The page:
2003 BMW X5
    MSRP
    $39,500 - $66,800
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    2003 BMW X5 Expert Review:New Car Test Drive

    On-road performance, BMW panache.

    Introduction

    BMW X5 is fast, comfortable, and prestigious. It delivers superb handling and excellent performance. X5's straight-line and freeway manners are great. It feels stable, the steering is precise, and the ride is smooth. The V8 engines provide plenty of power, making the X5 faster in the race away from traffic lights than most cars. For 2003, X5 is more luxurious and better-equipped. 

    Last year's new 4.6is model took SUV performance to new heights, with a powerful V8 that delivered 0 to 60 mph times in the 6.5-second range. That's quick, but 4.6is is also fast: On paper, it's capable of nearly 150 mph, though we don't recommend driving a vehicle this tall that fast. Massive tires contribute to impressive cornering grip and stopping power. 

    Logically, the X5 makes little sense. It is not highly capable off road, at least not when measured against other sport-utilities. X5 offers less cargo capacity than a BMW 5 Series wagon and its high floor makes loading cargo more challenging. Though it handles well for an SUV, its weight means it does not offer the quick transient response of a sport sedan or sport wagon in the same price range. As compared to other BMWs, X5 is not the ultimate driving machine. 

    Logic may not be a factor at here, however. X5 is sporty, stylish and upscale. That twin-kidney grille indicates a successful owner. It also indicates BMW's reputation for quality and driving excitement. It works well in foul weather, and easily negotiates muddy trails. Inside, it's luxurious and comfortable. It also offers the command seating position many people like. Perhaps those are among the reasons X5 sales are so strong. BMW sold 42,742 X5s in 2002, up from 2001. 

    For 2003, all X5 models feature brake lights that illuminate quickly and more intensely under hard braking. Adjustable ride height is now available on 3.0i and 4.4i models with the Sport Package. The tires that come with the 4.4i Sport Package have been upgraded from H-rated to V-rated, and the electronic speed limiter is now deleted with this package, lifting top speed from 128 to 143 mph (though, again, we don't recommend traveling at those velocities). 

    Interior leather is smoother for 2003. Onboard navigation is functionally improved and now features a DVD database. And the rear-seat Head Protection System (HPS) is now standard, a very important feature.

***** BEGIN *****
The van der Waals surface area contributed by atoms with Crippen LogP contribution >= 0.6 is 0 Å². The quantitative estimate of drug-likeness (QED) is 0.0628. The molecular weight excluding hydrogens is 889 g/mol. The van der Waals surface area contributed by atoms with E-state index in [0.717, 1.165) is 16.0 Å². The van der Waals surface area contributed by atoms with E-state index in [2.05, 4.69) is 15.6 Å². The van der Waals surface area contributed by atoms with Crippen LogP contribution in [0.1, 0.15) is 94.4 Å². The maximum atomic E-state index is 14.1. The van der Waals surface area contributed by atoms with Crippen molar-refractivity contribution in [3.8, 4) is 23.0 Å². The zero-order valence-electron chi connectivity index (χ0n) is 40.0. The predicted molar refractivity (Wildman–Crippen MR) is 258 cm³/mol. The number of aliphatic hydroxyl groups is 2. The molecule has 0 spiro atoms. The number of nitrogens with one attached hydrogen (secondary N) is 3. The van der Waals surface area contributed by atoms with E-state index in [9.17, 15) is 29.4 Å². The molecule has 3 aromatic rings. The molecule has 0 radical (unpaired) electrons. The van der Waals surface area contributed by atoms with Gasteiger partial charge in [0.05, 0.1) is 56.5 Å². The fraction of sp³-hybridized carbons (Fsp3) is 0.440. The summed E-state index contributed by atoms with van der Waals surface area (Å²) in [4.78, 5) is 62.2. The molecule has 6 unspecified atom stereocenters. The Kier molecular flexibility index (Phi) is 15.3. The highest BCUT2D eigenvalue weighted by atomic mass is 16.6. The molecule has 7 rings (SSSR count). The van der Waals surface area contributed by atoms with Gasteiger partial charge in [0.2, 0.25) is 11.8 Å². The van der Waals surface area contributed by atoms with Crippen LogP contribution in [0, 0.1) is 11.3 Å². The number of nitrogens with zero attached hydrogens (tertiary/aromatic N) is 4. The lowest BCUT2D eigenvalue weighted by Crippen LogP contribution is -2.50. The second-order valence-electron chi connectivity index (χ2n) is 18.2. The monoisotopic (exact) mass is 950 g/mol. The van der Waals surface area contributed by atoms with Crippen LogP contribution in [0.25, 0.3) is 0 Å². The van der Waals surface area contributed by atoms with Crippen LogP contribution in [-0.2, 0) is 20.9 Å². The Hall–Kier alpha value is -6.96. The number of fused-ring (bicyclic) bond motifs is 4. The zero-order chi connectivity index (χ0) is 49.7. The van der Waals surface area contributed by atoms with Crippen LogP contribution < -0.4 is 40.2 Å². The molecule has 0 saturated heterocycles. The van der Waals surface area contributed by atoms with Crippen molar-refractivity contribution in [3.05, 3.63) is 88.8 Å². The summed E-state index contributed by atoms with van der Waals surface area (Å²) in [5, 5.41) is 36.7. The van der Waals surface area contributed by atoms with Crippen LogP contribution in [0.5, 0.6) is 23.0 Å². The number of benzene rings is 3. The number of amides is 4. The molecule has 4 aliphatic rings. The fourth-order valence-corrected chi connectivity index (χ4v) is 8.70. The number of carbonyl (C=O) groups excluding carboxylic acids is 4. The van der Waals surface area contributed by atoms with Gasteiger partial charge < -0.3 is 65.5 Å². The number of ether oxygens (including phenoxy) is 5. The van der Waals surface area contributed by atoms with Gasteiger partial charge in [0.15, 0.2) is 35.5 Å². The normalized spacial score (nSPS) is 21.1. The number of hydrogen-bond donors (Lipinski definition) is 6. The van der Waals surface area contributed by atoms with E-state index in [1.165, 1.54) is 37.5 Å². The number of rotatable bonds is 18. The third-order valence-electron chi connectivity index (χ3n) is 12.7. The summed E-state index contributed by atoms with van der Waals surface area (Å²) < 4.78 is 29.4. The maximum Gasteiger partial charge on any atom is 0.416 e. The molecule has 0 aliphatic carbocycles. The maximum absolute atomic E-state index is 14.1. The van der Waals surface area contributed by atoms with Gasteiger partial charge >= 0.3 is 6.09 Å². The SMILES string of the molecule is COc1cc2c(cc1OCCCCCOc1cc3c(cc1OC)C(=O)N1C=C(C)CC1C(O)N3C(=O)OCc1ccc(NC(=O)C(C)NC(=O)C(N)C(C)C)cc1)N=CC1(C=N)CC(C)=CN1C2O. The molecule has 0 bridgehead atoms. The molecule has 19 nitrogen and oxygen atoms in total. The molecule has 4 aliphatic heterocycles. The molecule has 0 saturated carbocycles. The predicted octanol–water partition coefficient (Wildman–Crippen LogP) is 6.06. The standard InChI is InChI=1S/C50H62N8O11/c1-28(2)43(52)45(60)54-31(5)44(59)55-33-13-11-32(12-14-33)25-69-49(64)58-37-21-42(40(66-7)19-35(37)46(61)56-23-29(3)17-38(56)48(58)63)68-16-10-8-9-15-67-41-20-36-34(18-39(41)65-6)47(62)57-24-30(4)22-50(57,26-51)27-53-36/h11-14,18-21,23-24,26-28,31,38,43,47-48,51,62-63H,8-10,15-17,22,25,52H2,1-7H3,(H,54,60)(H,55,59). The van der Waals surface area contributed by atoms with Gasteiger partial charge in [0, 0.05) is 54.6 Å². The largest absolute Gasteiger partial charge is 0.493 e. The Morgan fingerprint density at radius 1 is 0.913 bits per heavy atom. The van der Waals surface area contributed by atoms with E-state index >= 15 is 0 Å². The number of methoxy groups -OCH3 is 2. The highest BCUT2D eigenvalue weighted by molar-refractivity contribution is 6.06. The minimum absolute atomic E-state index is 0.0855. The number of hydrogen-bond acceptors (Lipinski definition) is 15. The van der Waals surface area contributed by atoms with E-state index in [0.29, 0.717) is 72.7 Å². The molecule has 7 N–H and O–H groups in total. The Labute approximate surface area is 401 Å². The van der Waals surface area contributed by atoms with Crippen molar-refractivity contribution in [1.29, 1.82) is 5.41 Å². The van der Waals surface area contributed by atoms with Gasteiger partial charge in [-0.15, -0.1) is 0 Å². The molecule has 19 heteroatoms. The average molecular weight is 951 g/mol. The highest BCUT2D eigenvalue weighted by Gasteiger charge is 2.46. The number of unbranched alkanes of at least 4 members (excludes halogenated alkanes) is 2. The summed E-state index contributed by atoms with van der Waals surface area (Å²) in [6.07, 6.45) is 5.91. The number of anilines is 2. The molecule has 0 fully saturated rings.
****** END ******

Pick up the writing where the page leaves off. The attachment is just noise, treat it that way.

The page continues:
Lineup

    BMW X5 comes as three models, with increasing horsepower and standard equipment: 3.0i ($39,500); 4.4i ($49,950); and 4.6is ($66,800). 

    BMW launched the X5 (for 2000) as a single, upscale model, powered by a 4.4-liter V8 engine mated to a five-speed Steptronic transmission. For 2001, BMW added the lower-priced 3.0i model, powered by a 2.8-liter inline-six driving through a five-speed manual gearbox, with the Steptronic automatic as an option. The six-cylinder engine produces 225 horsepower, compared to 290 for the 4.4-liter V8. And the 3.0i rolls on 17-inch wheels, rather than the 18-inch rims found under the 4.4i. 

    The super-high-performance 4.6is joined the model line for 2002, pumped up by a 4.6-liter V8 rated 340 horsepower and 350 pounds-feet of torque. That's mega-power, by any standard. The 4.6is comes with a five-speed Steptronic transmission similar to the one found on the 4.4i, but programmed and geared differently for a more sporting character. Its 20-inch wheels and W-rated tires (275/40 in front and 315/35 in the rear) are wide enough to impress Fred Flintstone. Unique trim cues distinguish this model, including a rear air diffusor, wind splitters at the sides of front and rear bumpers, a titanium-finish bumper grille, and Shadowline trim with clear turn signal and side marker lenses. Two big, chromed oval exhaust outlets finish off the rear. 4.6is comes with a comprehensive list of luxury equipment, including xenon high-intensity discharge (HID) low-beam headlamps, rain-sensing windshield wipers, and a powered glass moonroof. 

    3.0i and 4.4i are well-equipped, and can be fitted with a short list of stand-alone options and four popular option packages. The moonroof, for example lists for $1,099 by itself, but is also included the Premium Package for both models. A Sport Package ($2100 on 3.0i, $1600 on 4.4i), which tightens the suspension and upgrades interior and exterior trim; and an adjustable ride-height system ($1200 for 3.0i and $500 on 4.4i) used to be mutually exclusive but are now available in combination. 

    Rear-mounted side-impact air bags ($385), a retractable load floor ($380), and satellite navigation ($1800) are extra-cost options on all X5 models, including the 4.6is. 

    To help keep drivers on the road and in control, all X5s come with full-time all-wheel drive and Dynamic Stability Control, which includes traction control, electronic brake proportioning, Dynamic Brake Control, an electronic stability program, and Hill Descent Control. Additionally, all X5s benefit from a four-wheel independent suspension, four-wheel anti-lock disc brakes, and rack-and-pinion steering. 

    Walkaround